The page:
Germany: A Market for Clinical Research

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Kim Ribbink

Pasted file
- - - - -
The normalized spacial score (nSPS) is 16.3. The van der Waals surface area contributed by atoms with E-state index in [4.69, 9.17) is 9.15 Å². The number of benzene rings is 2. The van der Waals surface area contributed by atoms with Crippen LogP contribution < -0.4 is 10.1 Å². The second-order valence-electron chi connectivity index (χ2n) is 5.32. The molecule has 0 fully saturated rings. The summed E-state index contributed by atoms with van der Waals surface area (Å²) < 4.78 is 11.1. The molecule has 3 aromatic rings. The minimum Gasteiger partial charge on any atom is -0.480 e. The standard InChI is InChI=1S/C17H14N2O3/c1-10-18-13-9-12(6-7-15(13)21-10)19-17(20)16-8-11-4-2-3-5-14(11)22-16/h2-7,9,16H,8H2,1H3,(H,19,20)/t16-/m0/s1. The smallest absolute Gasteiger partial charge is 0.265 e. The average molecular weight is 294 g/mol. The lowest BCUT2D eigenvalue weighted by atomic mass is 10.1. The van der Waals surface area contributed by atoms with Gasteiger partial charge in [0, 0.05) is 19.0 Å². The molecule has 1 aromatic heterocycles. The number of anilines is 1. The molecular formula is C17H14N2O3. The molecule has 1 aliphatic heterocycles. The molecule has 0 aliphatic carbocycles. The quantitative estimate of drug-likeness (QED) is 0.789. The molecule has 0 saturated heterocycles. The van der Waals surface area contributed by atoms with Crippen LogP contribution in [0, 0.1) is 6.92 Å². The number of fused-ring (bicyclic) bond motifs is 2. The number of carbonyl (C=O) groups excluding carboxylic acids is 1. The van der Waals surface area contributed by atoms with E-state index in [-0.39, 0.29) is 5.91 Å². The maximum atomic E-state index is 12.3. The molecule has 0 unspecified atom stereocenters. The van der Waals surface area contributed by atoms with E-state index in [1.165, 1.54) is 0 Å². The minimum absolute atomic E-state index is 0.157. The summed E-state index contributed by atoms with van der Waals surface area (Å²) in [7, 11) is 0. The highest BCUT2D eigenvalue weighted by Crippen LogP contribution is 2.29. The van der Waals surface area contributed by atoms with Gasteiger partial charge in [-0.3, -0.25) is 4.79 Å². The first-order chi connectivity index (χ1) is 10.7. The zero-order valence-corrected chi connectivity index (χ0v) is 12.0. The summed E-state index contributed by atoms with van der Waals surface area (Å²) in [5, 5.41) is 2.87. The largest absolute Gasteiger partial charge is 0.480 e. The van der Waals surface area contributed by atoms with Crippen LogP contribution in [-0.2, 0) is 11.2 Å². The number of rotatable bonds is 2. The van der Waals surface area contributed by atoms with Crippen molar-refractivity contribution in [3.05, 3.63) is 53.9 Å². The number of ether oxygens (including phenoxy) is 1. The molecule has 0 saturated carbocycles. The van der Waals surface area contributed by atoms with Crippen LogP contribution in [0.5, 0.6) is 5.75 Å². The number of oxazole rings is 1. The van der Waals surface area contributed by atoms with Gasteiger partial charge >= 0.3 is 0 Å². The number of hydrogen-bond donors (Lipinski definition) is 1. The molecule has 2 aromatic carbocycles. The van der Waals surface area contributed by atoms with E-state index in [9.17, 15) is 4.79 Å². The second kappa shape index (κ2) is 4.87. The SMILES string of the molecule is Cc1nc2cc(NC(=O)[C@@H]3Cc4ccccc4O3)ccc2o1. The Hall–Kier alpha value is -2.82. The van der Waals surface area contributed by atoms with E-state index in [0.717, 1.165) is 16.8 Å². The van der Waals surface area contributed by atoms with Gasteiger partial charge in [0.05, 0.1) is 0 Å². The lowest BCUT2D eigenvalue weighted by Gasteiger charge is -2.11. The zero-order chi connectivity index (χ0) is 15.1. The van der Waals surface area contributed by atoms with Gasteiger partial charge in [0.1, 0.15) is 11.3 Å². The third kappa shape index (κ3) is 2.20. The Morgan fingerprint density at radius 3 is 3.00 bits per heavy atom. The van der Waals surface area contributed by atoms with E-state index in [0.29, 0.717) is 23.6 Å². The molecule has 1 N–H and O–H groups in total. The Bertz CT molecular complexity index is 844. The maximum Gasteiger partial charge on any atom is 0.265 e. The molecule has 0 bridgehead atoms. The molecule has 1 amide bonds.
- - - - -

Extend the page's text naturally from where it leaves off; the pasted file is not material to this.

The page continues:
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G ermany is a pre-eminent pharmaceutical market. In 2008, for example, the German pharmaceutical industry comprised 243 companies, employed 126,000 people, and generated EUR 41.5 billion ($53.8 billion) in revenue, according to Germany Trade & Invest, a German investment agency. Germany is the third-largest pharmaceutical market in the world (after the United States and Japan) and the largest in Europe. “Germany continues to be the unchallenged leader in Europe in the production of genetically engineered biopharmaceuticals and is in second place worldwide after the United States,” says Rolf Hoemke, Ph.D., senior manager scientific press, German Association of Research-Based Pharmaceutical Companies (vfa). The German government makes a number of programs, financed through public resources, available to the life-sciences industry, Germany Trade & Invest notes in a report, The Pharmaceutical Industry in Germany, Issue 2011. Each year, the government invests about EUR4 billion ($5.2 billion) in its high-tech strategy and was expected to provide EUR1.2 billion ($1.6 billion) for R&D projects within the healthcare and biotech industries in 2011. The Federal Ministry of Education and Research has launched the “Pharmaceuticals Initiative for Germany” to give new impetus to Germany’s biotechnology and pharmaceuticals sectors, the report notes. However, Dr. Hoemke describes government support for the industry as ambivalent, with efforts to foster research countered by restrictions on business development, such as regulations that limit the extent of reimbursement and the physicians’ prescribing volume. Pharmaceutical Opportunities Germany has a long tradition in the pharma and chemistry industries and has a reputation for innovation and cutting-edge research, internationally renowned scientists, academic excellence, and the largest population in Europe. “Merz was founded in 1908 by Friedrich Merz, a chemist and pharmacist; Boehringer Ingelheim was founded in 1885; and Farbwerke Höchst, part of Sanofi-Aventis today, was founded in 1883, to mention just a few examples,” says Dr. Alexander Gebauer, chief scientific officer at Merz Pharmaceuticals. He notes also that some major U.S. pharma companies have German roots or were founded by Germans. For example, Merck Inc. was a subsidiary of the German Merck company in Darmstadt, and Pfizer was founded by a German pharmacist. The country benefits from several internationally established German research associations, all of which are active in the life sciences, according to the report. Among these are: the Max Planck Society, which maintains 80 research institutes dedicated to a wide range of fundamental research; the Fraunhofer Association, Europe’s largest applied research association; the Helmholtz Association, the biggest research association in Germany, with 16 scientific-technical and biological-medical research centers nationwide; and the Leibniz Association, an interdisciplinary scientific community of 86 German research institutes, of which 25 specialize in life sciences. All of these research institutes closely cooperate with universities and industry in order to advance basic and applied research and to discover and bring new products to market. “In Germany, we have a critical mass of pharma companies with their own R&D departments,” Dr. Gebauer says. “Furthermore, the companies maintain a close link with universities and non-university research facilities, such as the German Max Planck Institute. The close interaction creates synergies and enables the greatest possible level of efficiency.” A further advantage, he says, are very good clinics that enable research companies to perform clinical studies at the highest level. Dr. Gebauer says because Germany is export-oriented, and this has enabled products to reach other markets and become blockbusters. “Memantine, our active substance for the treatment of moderate to severe Alzheimer’s-induced dementia is prescribed not only in the home market, but also in many countries worldwide,” he says. Merz itself has also been assisted by a long history of being outward looking. Dr. Gebauer says Friedrich Merz understood the entrepreneurial opportunities of internationalization even as far back as the early 1920s. Cluster of Activity Germany also has several pharma/biotech clusters, with the most prominent being around Munich, Berlin, and Heidelberg, says Claudia Gutjahr-Löser, Ph.D., head of corporate communications and investor relations for MorphoSys. The regional structure harks back to the federal BioRegio competition, which really kicked-off commercial biotechnology application in Germany, she says. “The biotech cluster in Munich has picked personalized medicine as one key growth driver for the foreseeable future,” Dr. Gutjahr-Löser says. “The cluster management company BioM has pooled the strengths of the hospitals and scientific institutes, the biotech and pharmaceutical companies under the brand m4. MorphoSys has currently two research programs ongoing under this initiative.” MorphoSys’ programs include MOR202, a novel targeted therapy for the treatment of multiple myeloma and structure-based characterization of therapeutic antibodies. In the first program, the company has developed a highly specific, human recombinant monoclonal antibody (MOR202) against CD38, a membrane protein that is highly expressed on malignant plasma cells and is thus a promising target for multiple myeloma. MOR202 is a tumor targeting, monoclonal antibody intended to recruit and activate specialized killer cells that can destroy the tumor cells. The antibody has demonstrated efficacy in a number of preclinical myeloma models, supporting entry into early-phase clinical testing for safety and preliminary efficacy in a Phase I/IIa clinical trial in patients with relapsed/refractory myeloma. The project will be performed in collaboration between MorphoSys and the Klinikum rechts der Isar. Other clinical study centers in Germany and Austria also will be included. In the second program, MorphoSys is working with Proteros biostructures, a biotech company in the area of X-ray protein structure analysis, to establish a technology platform for efficient elucidation of antibody-antigen-complex structures. MorphoSys will provide relevant antigen and antibody molecules, Proteros will provide advanced x-ray technology and structure solution know-how. The high resolution access to antibody-antigen-complex structures is expected to allow a faster and more efficient engineering of therapeutic antibodies. Meanwhile, the Berlin-Brandenburg region has one of the largest teaching hospitals worldwide, Charité University Medicine Berlin, as well as 480 life-sciences companies and more than 100 non-university research institutes, according to Berlin Partners. Pfizer, for example, moved its German headquarters to Berlin, where it employs around 500 people and has a strong center for clinical research, particularly in oncology. Bayer Schering Pharma also has its headquarters in Berlin and conducts much of its research in the area. “Our activities here cover the entire value chain from research in the fields of oncology, women’s healthcare, and diagnostic imaging, all the way to development and production,” says Andreas Fibig, CEO of Bayer Schering Pharma AG. “It is not only German companies that have major sites for drug discovery in the country but also Abbott in Ludwigshafen, Amgen in Regensburg, Sanofi in Frankfurt am Main, and Roche in Penzberg near Munich,” Dr. Hoemke says. Rules and Regulations The regulatory framework for developing drugs in Germany is, to a large extent, determined by the regulations of the European Union (EU). This means that pharma companies do not have to adapt to national specifications but can apply SOPs developed for EU countries in general, Dr. Hoemke says. “The German authorities that approve and oversee clinical studies have done a lot to speed up their decision-making processes in recent years,” he says. “This is good news for pharma companies, and one of the reasons why Germany is second only to the United States in terms of clinical studies.” However, Germany’s recent Law on the Reorganization of the Pharmaceutical Market (AMNOG), which came into force Jan. 1, 2011, has substantially changed the rules for the introduction of new medicines on the German market. Dr. Gutjahr-Löser says the new legislation represents a major change for the local pharmaceutical market since the former system gave companies large freedom in prescription drug pricing. Following the marketing authorization, the drug maker will now determine the price for new and innovative medicines for the first year after launch, she explains. An assessment is then conducted into whether the product offers an additional benefit, and the price is then negotiated between the Federal Association of the health insurance funds and the company. In the case that no additional benefit can be determined, the new medicine will be part of the lower fixed price system. “AMNOG is likely to favor innovative drug makers and places more emphasis on evidence-based medicine,” she says The law has come under some attack, with concerns that it will hamper novel drugs from reaching the German market. “Boehringer Ingelheim and Lilly’s decision in September 2011 not to launch the diabetes drug Trajenta in Germany due to their dissatisfaction with the review process underscored that the AMNOG’s influence on the German market is not yet fully understood,” Dr. Gutjahr-Löser says. Dr. Irene Haas, founder, Haas & Health Partner, adds that the new law comes with many new opportunities. “One opportunity is the chance to manage the challenge of demonstrating improvement by a target-oriented study design from a very early stage,” Dr. Haas says. “Another opportunity is to work with new stakeholder audiences, which helps reduce the cost for keeping an expensive sales force in favor of a small group of market access specialists, who understand the needs of the payers and liaise with them.” Marketing and Education Germany is one of the most regulated European markets in marketing, communication, and medical education, Dr. Haas says. These activities are governed legally by the German Drug Promotion Act (Heilmittelwerbegesetz, HWG) and by self-imposed codes developed by voluntary organizations, Freiwillige Selbstkontrolle für die Arzneimittelindustrie (FSA), meaning Voluntary Self-Control for the Pharmaceutical Industry, and Arzneimittel und Kooperation im Gesundheitswesen (AKG) , meaning Pharmaceuticals and Cooperation in the Healthcare System. Both these associations were founded by pharmaceutical companies and set out the terms of cooperation with healthcare professional audiences and patients. Promotion and advertising of prescription-only products is strictly limited to physicians and pharmacists, Dr. Haas says. “Within these boundaries there are virtually no restrictions, not even in terms of competitive claims, as long as all content is scientifically solid and adequately referenced,” she says. She adds, however, there has been a shift away from advertising toward channels such as congress events, meetings, public relations activities and key opinion leader-led educational programs. “The same applies to the sales forces, formerly key communicators toward physicians, as statutory health funds have recently been granted to negotiate individual contracts for single drugs and complete packages with the Associations of Statutory Health Insurance Physicians (Kassenärztliche Vereinigungen) or with an individual company, either covering a federal state or other defined region,” she says. Prescription products cannot be advertised to the public, while some OTC products can be advertised, though nothing related to heart disease or cancer, for example. Medical education, meanwhile, is regulated by law and by the Gemeinsamer Bundesausschuss (G-BA; the Joint Federal Committee is the paramount decision-making body of the joint self-governing body of physicians, dentists, hospitals and health insurance companies in Germany). It is also regulated by the Chambers of Physicians (Ärztekammern) who authorize the CME credits of which physicians are required to achieve 250 every five years. Medical education is driven by the Chambers of Physicians, Medical Associations and also to a large extent by pharmaceutical companies, Dr. Haas says. “In spite of all its regulations the German pharmaceutical market still allows companies to offer clearly branded medical education programs,” she says. “These can be highly credited, depending on (nonpromotional) content, scope, and length of educational session, not on who initiated the program.” In terms of access to patients, Germany remains conservative and though the EU intended to facilitate company-patient interaction in terms of information and education, companies have only recently been allowed to post the SPCs of their prescription products on their websites for patients to access, Dr. Haas says. GERMANY A Market for Clinical Research Scientific excellence from its universities and research ­centers, ­combined with a strong presence of international pharma ­­­­­­­­­­­­­­­­­­­­­­­­­­­­­­­­­­­­­­­­­­­ com­­panies and a vibrant biotech industry makes Germany a life-sciences leader, but political and commercial challenges remain. A Market for Clinical Research Germany is first in clinical trials conducted in Europe and second worldwide. While data quality is on a par with the United States, costs are up to 50% lower in Germany. The country’s key competitive advantage lies in the combination of lower costs for enhanced levels of expertise and quality. Such services are located, for ­example, in one of the 45 university hospitals and 118 clinical institutes involved in clinical trials. » The Charité in Berlin is Europe’s largest university hospital. Most of the clinical trials conducted in ­Germany are located in the Berlin region, followed by Hamburg, Munich, and the Rhine-Main area. » University hospitals located in these areas enjoy excellent national and international reputations. » German hospitals are known for their consistent and reliable collection of data in clinical test series. » The conditions and infrastructure for conducting clinical trials in Germany are second to none. This is not only due to the high quality of R&D conducted at German universities, but to research institutes and the reputation of German university hospitals. The country’s high population density facilitates swift ­recruitment of eligible participants, while the dense network of healthcare facilities, doctors in own ­practice, and universities offers optimal clinical trial conditions. Germany boasts 34 physicians and 83 ­hospital beds per 10,000 inhabitants (in comparison, the United States has 26 physicians and 32 hospital beds per 10,000 inhabitants). » In addition, there has been fairly strong government support for clinical research. The Federal ­Ministry of Education and Research (BMBF) together with the German Research Association (DFG) launched a joint initiative for patient-oriented medical research in 2003. This ensures that clinical trials are funded irrespective of funding programs limited to specific topics. The program was introduced in 2005 and has an annual budget of 20 million Euro ($25.9 million). BMBF provides funding for noncommercial clinical trials on pharmacological therapies as well as for systematic reviews of clinical trials in line with ­international standards. Funding is closely coordinated with the DFG, which provides funding for non- commercial clinical trials on nonpharmacological therapies as well as diagnosis studies, forecast studies, and controlled studies for secondary prevention. » Cooperation between universities and pharmaceutical companies ranks high on the agenda. Bayer-Schering Pharma, for example, closely cooperates with the University of Cologne in the fields of preclinical research and clinical trials. The pharmaceutical industry in Germany is highly engaged in clinical trials: more than 70% of clinical trials are industry funded. » Pharmaceutical companies in Germany are highly engaged in the research and testing of drugs and ­improving medication in the fields of the most common causes of death (i.e. cardiovascular diseases and cancer) as well as in the field of geriatric disorders. The developing e-clinical trial trend is present in ­Germany, and the country is already a hub for a number of budding biotechnology companies that form the potential target client base for e-clinical technology vendors. This makes Germany an optimum market for vendors bringing e-clinical trial products to market. Source: Federal Ministry of Education and Research, Clinical Trials, and The Pharmaceutical Industry in Germany, Issue 2011, Germany Trade & Invest, “Germany must get the balance right ­between the benefits of ­pharmaceuticals and their ­financing in the interest of the many patients who are eagerly awaiting ­innovative therapies. ” Dr. Rolf Hoemke/ German Association of Research-Based Pharmaceutical Companies “While regulations limit promotion of pharmaceuticals to physicians and ­pharmacists, within these boundaries there are virtually no restrictions as long as all content is scientifically solid and adequately ­referenced. ” Dr. Irene Haas / Haas & Health Partner in 2008, the pharmaceutical ­industry in Germany ­comprised 243 companies, ­employing a workforce of 126,000, who helped generate turnover of EUR 41.5 billion ($53.8 billion). “Germany’s healthcare system provides people with broad access to healthcare and pharma companies with a rather ­homogeneous market as compared with Medicare/Medicaid in the United States. ” Dr. Claudia Gutjahr-Löser / MorphoSys Biotechnology Competitions Open Doors to Buoyant Industry With about 500 dedicated biotechnology companies, Germany is today Europe’s leader — a development triggered by the BioRegio competition of the Federal Ministry of Education and Research (BMBF) in 1995. The BioRegio Initiative has opened the door wide for the successful use of biotechnology in Germany and has set off a dynamic innovation process. The intention of the competition, i.e. to link up biotechnological research with application in industry, has been implemented successfully. Young biotechnology companies in which researchers are translating their knowledge into marketable products have been established in numerous places. In parallel, sustainable structures that support technology transfer in a targeted way have been developed. The BioProfile competition builds on the experience and results of the BioRegio Initiative. However, BioProfile is addressed in particular to those regions that boast special strengths particularly in future-oriented fields of application of modern biotechnology. These strengths must be identified and systematically built upon. As a result of competitions such as BioRegio and BioProfil, there are 25 bio-regions in Germany today with about 500 young companies, of which as many as 220 work in the biomedical field. This has brought Germany to the top Europe-wide. In addition to public funding, a considerable amount of private capital for developing biotech companies has been mobilized. In some regions, in the model regions of Heidelberg and Munich for example, this mobilization effect amounts to more than 1,000%. Source: Research in Germany, Federal Ministry of Education and Research (BMBF), “In Germany, we have a critical mass of pharma companies with their own R&D departments, which otherwise are only to be found in the United States. ” Dr. Alexander Gebauer / Merz Pharmaceuticals Rolf Hoemke, Ph.D. Senior Manager Scientific Press, ­German Association of ­Research-Based Pharmaceutical Companies (vfa), the trade organization of research-based pharmaceutical companies in Germany. For more information, visit Claudia Gutjahr-Löse, Ph.D. Head of Corporate ­Communications and Investor Relations, ­MorphoSys, a biotechnology company that has ­developed and ­established fully human antibody technologies. For more ­information, visit Dr. Irene Haas. Founder, Haas & Health Partner, part of global health ­communications group Chandler Chicco Companies (CCC), a ­pure-play healthcare communications agency in Germany. For more ­information, visit Dr. Alexander Gebauer. ­­Chief ­Scientific Officer, Merz Pharmaceuticals, an independent German pharmaceutical company with its own research and ­development, focused on drugs for the treatment of illnesses in the fields of neurology, psychiatry, and ­dermatology. For more information, visit